For people living with diabetes, foot ulcers are a common problem with real risks. Ulcers are the result of skin tissue breaking down to expose the layers underneath. They are painful, unsightly, and can lead to infection and even amputation. With the stakes so high, it’s surprising that many people don’t seek treatment before it’s too late. But the many myths surrounding foot ulcers can help explain why. Myths about foot ulcers

What Causes Foot Ulcers

Foot ulcers are a very common complication of diabetes. If your diabetes is not being managed through diet, exercise, and a proper insulin regime, you are at high risk of developing ulcers.

Foot ulcers are most commonly found under the big toes and on the balls of the feet. They can affect the feet, even down to the bone. Treatment varies for foot ulcers, but the earlier the intervention, the better chance you have of a full recovery.

Diagnosing a Foot Ulcer

There are a few different symptoms of a foot ulcer, but one of the first you might notice is drainage that stains your socks or the inside of your shoe. Beyond this, you will likely notice swelling, redness, irritation, and odor from one or both feet.

If an ulcer has progressed, you will see a black ring around the ulcer—skin tissue known as eschar. This is the result of unhealthy blood flow around the ulcer and means the wound is worsening. Gangrene can also appear around the ulcer. This tissue death will cause pain, numbness, and discharge with a distinct odor.

Due to how quickly a foot ulcer can develop and escalate into a serious issue, it’s important to see a doctor as soon as possible if you notice the signs and symptoms. However, some myths surrounding foot ulcers cause many to delay vital treatment.

Myth# 1: Sedentary People Don’t Need to Worry About Foot Ulcers

While it might seem logical that more active individuals will develop foot ulcers, it simply isn’t true. While foot ulcers can be caused by injury or the contact friction from running shoes or exercise-related activities, they can actually happen to anyone. Two of the most common causes of foot ulcers are:

  • Minor scrapes or cuts
  • Ill-fitting shoes

Even if you live a sedentary life, you can easily get a scrape or cut on your feet. You could accidentally bump your foot into a piece of furniture or step on an object that causes an abrasion or gash. If an ulcer develops, it’s important to get it checked by a podiatrist, especially if you have diabetes.

Ill-fitting shoes is also a common cause of foot ulcers. Dress shoes, sneakers for errands, work pumps, and even the wrong kind of house slipper can all cause irritation and injury if they are too tight and rub against the skin.

Avoid the development of foot ulcers by always wearing comfortable, breathable shoes. You can also check your feet regularly for any signs of trauma, bruises, cuts, scrapes, or unusual rashes.

Myth #2: If it Doesn’t Hurt, Don’t Worry About it

Anyone who has lived with diabetes long enough knows that one of its side effects is loss of sensation in the hands and feet. Poor circulation and/or peripheral neuropathy can cause this loss of feeling. A diabetic patient may not feel an injury, and, consequently, not realize an ulcer has developed because they did not feel any pain.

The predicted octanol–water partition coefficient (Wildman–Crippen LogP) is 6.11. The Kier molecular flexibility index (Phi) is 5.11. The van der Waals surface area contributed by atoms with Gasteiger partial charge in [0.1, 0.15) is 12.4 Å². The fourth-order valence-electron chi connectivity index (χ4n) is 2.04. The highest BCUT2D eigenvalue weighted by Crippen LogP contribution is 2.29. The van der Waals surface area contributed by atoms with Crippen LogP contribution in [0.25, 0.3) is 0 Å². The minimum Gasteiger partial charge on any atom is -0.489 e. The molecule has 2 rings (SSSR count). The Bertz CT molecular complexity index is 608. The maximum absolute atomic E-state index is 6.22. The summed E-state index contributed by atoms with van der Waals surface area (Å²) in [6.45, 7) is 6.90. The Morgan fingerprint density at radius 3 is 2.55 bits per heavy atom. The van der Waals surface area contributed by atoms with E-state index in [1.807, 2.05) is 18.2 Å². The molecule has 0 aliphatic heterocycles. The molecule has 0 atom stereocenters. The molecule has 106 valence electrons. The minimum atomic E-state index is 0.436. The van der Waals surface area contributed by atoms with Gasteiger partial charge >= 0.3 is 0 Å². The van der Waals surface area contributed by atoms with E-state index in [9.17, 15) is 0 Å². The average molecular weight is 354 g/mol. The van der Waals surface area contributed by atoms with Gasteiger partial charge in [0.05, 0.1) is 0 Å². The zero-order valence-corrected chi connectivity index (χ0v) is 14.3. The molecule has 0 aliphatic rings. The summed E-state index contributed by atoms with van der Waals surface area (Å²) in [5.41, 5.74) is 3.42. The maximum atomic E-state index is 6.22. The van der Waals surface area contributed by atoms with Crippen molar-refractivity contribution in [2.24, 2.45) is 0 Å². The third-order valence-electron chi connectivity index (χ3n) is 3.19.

That’s why it’s important to do a foot self-exam every day to look for skin abnormalities, sores, breaks, and any other developing problems.

Myth #3: Wounds Need Air to Heal

This is actually an old wives’ tale that may cause many diabetic patients health complications. Air exposure can actually be detrimental to the healing of a wound. Recent studies have determined that a moist wound will actually heal up to five times faster than a dry wound. For this reason, foot injuries should receive a topical medication and be covered up with a bandage until it is healed.

Myth #4: Soaking a Wound Helps it to Heal

Some moisture does in fact help wounds—showering is a great example. It rinses away bacteria and properly cleans the wound for ointment application. But soaking an open wound is not the same. Whether you use a bath, hot tub, or a basin of water, soaking a wound will actually expose it to bacteria. Instead, rinse the wound in the shower and thoroughly dry the area.

Myth #5: Disinfect Foot Wounds With Alcohol

It’s never a good idea to clean a diabetic wound with alcohol or hydrogen peroxide because the skin in the area is either gone completely or very sensitive, and alcohol-based solutions are too harsh for the skin. Long-term use can actually kill both healthy and unhealthy cells, which in turn will slow wound healing. Choose soap and water instead.

Myth #6: Wait and See How the Wound Progresses Before Visiting a Doctor

Out of all the myths about foot ulcers, the “wait and see” method is the most troublesome. If you suspect you have a foot ulcer, early intervention is best. A podiatrist prefers to treat ulcers in their very early stages. A wound that has progressed to infection can lead to serious complications and tough decisions, including amputation.

Are You Looking for a Foot Care in Austin, TX?

If you are looking for foot care, you should reach out to an experienced podiatristAustin Foot and Ankle Specialists can help. Our office provides a wide variety of advanced, effective treatment options for all kinds of painful conditions. Ready to schedule an appointment? Contact us online our Austin office at 512.328.8900.

 

Craig Thomajan
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Austin Podiatrist